NCPA - National Center for Policy Analysis


April 22, 2008

The more diverse America becomes, the more homogeneous it becomes, is the thesis of "The Big Sort," Bill Bishop's rich and challenging book about the ways in which the citizens of this country have, in the past generation, rearranged themselves into discrete enclaves that have little to say to one another and little incentive to bother trying.  "As Americans have moved over the past three decades," Bishop proclaims, "they have clustered in communities of sameness, among people with similar ways of life, beliefs and in the end, politics."

For example:

  • In 1976, less than a quarter of the American people lived in so-called "landslide counties" -- that is, counties in which the spread between the two major presidential candidates was 20 percentage points or more.
  • By 2004, nearly half of us lived in this kind of politically tilted territory.

How could this be?  It isn't gerrymandering.  Nobody redraws the boundaries of a county every 10 years; they often stay the same for a century.  Nor does it have much to do with natural population increase, which might push one group or another into a new proportional dominance within a certain geographical area.  As it happens, there has been relatively little population growth in most parts of the country.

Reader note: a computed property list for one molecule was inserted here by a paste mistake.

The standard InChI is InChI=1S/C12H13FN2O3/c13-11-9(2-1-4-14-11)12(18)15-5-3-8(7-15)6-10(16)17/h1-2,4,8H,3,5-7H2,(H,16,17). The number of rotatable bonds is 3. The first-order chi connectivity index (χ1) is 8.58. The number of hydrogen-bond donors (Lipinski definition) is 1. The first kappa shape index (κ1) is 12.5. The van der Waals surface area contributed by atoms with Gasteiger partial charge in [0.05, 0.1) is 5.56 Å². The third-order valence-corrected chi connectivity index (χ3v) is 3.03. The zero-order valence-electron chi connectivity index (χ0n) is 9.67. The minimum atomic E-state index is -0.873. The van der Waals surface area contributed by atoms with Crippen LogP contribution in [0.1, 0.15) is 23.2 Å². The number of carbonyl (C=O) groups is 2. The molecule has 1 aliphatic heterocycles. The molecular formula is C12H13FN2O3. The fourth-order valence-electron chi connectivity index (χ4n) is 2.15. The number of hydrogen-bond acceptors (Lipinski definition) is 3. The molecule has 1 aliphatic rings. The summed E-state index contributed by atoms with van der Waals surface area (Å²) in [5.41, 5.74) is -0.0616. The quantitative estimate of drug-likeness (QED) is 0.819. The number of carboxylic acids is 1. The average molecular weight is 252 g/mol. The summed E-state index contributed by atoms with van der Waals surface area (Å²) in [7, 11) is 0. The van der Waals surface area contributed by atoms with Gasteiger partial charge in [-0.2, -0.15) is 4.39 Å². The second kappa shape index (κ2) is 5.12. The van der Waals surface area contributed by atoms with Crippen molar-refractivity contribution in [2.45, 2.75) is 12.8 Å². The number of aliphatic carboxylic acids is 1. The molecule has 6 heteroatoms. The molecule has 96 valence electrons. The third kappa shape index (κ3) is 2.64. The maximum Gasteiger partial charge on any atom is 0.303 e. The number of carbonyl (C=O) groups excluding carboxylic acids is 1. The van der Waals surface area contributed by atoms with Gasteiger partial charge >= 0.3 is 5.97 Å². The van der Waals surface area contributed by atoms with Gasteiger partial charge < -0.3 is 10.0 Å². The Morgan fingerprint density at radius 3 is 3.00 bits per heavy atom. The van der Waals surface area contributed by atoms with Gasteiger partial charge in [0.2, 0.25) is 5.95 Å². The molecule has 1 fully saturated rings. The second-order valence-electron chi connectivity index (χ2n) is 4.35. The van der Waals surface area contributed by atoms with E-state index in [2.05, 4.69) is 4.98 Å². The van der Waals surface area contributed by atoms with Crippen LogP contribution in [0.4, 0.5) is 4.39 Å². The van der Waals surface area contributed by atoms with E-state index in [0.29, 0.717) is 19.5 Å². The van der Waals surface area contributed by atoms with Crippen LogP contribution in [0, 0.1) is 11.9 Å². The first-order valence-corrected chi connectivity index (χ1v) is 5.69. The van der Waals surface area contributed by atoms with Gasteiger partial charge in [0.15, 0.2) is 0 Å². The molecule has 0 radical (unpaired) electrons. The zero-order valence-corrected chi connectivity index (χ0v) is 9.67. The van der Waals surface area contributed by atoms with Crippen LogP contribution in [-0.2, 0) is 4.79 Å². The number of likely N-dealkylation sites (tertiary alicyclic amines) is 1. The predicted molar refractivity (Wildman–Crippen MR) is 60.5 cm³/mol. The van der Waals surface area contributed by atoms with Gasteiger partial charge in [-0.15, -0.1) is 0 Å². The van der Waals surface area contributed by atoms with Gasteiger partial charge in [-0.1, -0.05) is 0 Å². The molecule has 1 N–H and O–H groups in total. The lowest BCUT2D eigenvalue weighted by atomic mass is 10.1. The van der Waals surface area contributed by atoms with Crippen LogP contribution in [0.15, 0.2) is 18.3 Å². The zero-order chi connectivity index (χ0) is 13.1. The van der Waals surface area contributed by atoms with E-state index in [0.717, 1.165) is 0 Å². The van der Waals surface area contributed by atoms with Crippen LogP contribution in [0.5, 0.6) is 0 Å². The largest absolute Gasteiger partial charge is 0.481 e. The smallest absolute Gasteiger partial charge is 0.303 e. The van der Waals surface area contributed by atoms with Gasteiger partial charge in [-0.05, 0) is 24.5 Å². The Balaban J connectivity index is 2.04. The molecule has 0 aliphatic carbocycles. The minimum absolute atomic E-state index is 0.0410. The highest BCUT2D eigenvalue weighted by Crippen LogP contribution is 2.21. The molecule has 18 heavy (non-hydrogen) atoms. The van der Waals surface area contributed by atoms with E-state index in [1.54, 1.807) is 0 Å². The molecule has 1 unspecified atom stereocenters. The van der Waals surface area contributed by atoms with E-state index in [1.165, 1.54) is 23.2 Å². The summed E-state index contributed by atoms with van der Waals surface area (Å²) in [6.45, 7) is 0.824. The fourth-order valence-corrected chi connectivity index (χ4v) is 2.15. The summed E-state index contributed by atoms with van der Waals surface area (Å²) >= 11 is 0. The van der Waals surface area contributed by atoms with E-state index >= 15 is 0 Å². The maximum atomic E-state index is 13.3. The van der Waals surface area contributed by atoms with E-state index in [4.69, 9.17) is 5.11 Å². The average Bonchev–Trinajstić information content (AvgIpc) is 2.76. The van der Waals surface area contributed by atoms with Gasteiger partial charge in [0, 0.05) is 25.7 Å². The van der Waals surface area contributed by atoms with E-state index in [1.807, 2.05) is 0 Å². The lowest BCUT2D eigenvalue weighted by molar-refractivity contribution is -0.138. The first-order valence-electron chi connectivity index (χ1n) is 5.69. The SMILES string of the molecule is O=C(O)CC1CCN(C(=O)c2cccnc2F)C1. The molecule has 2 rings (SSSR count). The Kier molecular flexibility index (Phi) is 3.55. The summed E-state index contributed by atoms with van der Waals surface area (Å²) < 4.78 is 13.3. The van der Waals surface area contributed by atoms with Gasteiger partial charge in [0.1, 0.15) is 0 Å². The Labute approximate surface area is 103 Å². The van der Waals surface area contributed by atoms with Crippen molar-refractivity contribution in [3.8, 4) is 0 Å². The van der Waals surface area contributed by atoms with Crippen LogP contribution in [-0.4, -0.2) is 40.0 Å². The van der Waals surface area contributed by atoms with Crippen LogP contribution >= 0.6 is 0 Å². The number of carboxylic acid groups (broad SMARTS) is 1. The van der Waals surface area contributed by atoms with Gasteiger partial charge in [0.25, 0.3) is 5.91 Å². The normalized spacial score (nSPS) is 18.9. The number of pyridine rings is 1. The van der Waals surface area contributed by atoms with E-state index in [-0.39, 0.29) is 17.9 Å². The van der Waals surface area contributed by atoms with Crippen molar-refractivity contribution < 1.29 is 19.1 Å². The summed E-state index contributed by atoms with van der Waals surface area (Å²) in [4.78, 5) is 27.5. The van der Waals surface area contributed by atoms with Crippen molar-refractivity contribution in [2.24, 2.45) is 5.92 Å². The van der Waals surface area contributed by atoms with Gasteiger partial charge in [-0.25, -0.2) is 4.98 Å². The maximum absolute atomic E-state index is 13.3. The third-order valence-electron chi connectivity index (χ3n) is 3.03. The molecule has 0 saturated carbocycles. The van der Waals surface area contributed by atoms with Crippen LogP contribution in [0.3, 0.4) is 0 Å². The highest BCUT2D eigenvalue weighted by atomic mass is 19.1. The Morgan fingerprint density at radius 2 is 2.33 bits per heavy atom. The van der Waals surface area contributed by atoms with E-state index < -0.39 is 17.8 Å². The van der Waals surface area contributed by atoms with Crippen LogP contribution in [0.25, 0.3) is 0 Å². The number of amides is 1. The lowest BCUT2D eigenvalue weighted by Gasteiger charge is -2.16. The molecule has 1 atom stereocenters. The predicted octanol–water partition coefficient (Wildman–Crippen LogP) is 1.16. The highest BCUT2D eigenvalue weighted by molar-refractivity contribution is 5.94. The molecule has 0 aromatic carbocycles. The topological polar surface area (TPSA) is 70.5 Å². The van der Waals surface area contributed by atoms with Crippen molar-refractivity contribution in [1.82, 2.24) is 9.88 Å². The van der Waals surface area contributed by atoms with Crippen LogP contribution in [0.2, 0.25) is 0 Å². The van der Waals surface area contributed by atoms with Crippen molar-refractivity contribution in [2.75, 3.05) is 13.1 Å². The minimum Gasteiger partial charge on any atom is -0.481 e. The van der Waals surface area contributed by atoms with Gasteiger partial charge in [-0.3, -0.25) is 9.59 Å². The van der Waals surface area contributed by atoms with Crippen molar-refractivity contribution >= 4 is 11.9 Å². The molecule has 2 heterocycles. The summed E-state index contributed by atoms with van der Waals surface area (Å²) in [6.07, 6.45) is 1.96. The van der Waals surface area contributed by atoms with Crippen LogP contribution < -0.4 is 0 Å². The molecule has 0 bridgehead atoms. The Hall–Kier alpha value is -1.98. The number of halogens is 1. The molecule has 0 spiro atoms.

Why has this been occurring in recent years and not before?  Resorting is what happens when individuals in a society become more affluent, better educated and freer to make their own personal and political choices, says Bishop.  The Big Sort has been a form of escape.  As the country attracts more and more immigrants, and as large metropolitan areas become multiracial and multilingual, people feel a strong desire to retreat to the safety of smaller communities where they can live among those who look, think and behave like themselves.

Source: Alan Ehrenhalt, "Like-Minded, Living Nearby," Wall Street Journal, April 22, 2008; based upon: Bill Bishop, "The Big Sort," Houghton Mifflin, May 7, 2008.

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